During the span of the crisis the IRC has directly supported health facilities as well as supporting Syrian NGOs running health facilities in opposition controlled areas in northern and southern Syria (although the south has been completely government controlled since last summer).
A shortage of skilled healthcare workers is a major challenge as HCWs have been deliberately targeted by attacks, and many have left the area for a variety of reasons. This means people are often expected to perform tasks that they were not trained to do.
A lack of OB/GYNs means that surgeons might be delivering babies, and may be more comfortable doing it by c-section than vaginal birth. Or, Internists might have to perform minor surgeries that they haven’t done since medical school.
In addition, prior to the conflict the Syrian health systems was highly medicalized, with many specialists, and not many primary care provider, and very few mental health specialists. Very few healthcare workers were trained in humanitarian assistance or public health approaches.
Recognizing the need for capacity building, and the limits of being able to provide in person training due to insecurity and closed borders, the IRC developed a multidisciplinary e-learning platform tailored to the needs of its staff and partners funded under Dfid
After logging in, users can access the course catalog which has 74 available courses. The format is video-based training with interactive questions between lessons and pre and post tests for most of the trainings
The content was developed by subject matter experts and technical advisors within IRC, with the target audience of IRC and partner organizations’ teams within Syria
The platform was developed by talentlms in 2016 and IRC has a subscription license. The e-learning team within Syria created and uploaded the training courses, and we have been using the platform since January 2018 As this is Syria, the courses are all offered in Arabic, but I have used the Google Chrome translate tool to take screenshots for the purposes of this presentation…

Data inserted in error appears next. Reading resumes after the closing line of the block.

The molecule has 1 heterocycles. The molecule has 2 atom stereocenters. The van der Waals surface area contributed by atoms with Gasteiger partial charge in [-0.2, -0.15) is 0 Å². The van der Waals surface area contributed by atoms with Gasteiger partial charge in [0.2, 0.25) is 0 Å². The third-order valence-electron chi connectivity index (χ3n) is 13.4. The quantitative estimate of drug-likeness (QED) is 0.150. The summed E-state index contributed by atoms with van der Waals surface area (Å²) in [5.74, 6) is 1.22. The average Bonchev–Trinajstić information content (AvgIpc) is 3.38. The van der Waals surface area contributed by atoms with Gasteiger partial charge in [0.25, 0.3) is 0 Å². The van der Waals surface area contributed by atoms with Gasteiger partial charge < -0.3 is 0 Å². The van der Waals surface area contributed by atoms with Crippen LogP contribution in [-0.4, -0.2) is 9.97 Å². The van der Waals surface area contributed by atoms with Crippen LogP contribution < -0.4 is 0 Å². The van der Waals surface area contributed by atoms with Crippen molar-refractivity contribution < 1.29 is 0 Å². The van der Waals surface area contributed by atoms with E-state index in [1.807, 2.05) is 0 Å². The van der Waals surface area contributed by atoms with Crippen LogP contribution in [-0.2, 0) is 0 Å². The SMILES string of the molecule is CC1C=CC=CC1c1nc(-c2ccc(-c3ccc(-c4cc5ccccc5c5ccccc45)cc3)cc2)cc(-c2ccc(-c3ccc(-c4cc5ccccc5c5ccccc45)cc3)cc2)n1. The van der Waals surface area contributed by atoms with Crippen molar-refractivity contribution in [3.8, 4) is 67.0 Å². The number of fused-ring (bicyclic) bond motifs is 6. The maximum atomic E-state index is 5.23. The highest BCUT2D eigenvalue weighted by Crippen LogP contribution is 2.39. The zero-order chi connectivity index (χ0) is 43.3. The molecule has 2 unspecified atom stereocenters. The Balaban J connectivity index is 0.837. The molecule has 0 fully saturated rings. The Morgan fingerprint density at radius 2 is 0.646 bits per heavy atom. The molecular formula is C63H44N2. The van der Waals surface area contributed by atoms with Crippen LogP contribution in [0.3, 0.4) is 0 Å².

Basic training started with modules on topics such as protection mainstreaming, and have evolved to include specialized health topics such as….
NCD management, how to take blood pressure and measure blood sugar
Clinical care for survivors of sexual abuse This one is a bit longer, with 5 modules in this course (this is the first)
Psychological first aid
And fundamentals of M&E methodology, such as focus group discussions, ethical standards, ODK application data collection, and data visualization
This e-learning tool is currently being used in Syria To create a new cadre of humanitarian health professionals by adapting our approach to access-constrained environments and promoting localization of the response
We are planning to expand its user base into Yemen in the immediate, but we have a long term vision of using this in other areas where access is difficult and it is challenging to conduct trainings and encourage localization
Presentation_McLain - Artificial Intelligence and eLearning in Humanitarian Health
Health Research & Evaluation Officer
International Rescue Committee
Technology can transform the
traditional classroom model of
learning, allowing access to
Using technology to adapt
▪ Help speed up localization* of responses
▪ Remote support with just visits for
quality control, rather than expats in-
*Localization is one of the commitments of the Grand Bargain
Increasingly difficult to
Increasingly difficult to
5 Live Universal Awareness Map. https://syria.liveuamap.com/?filter_cat=5,25&ll=34.9626,38.0689&zoom=7
IRC-supported clinicians treating IDPs in Northeast Syria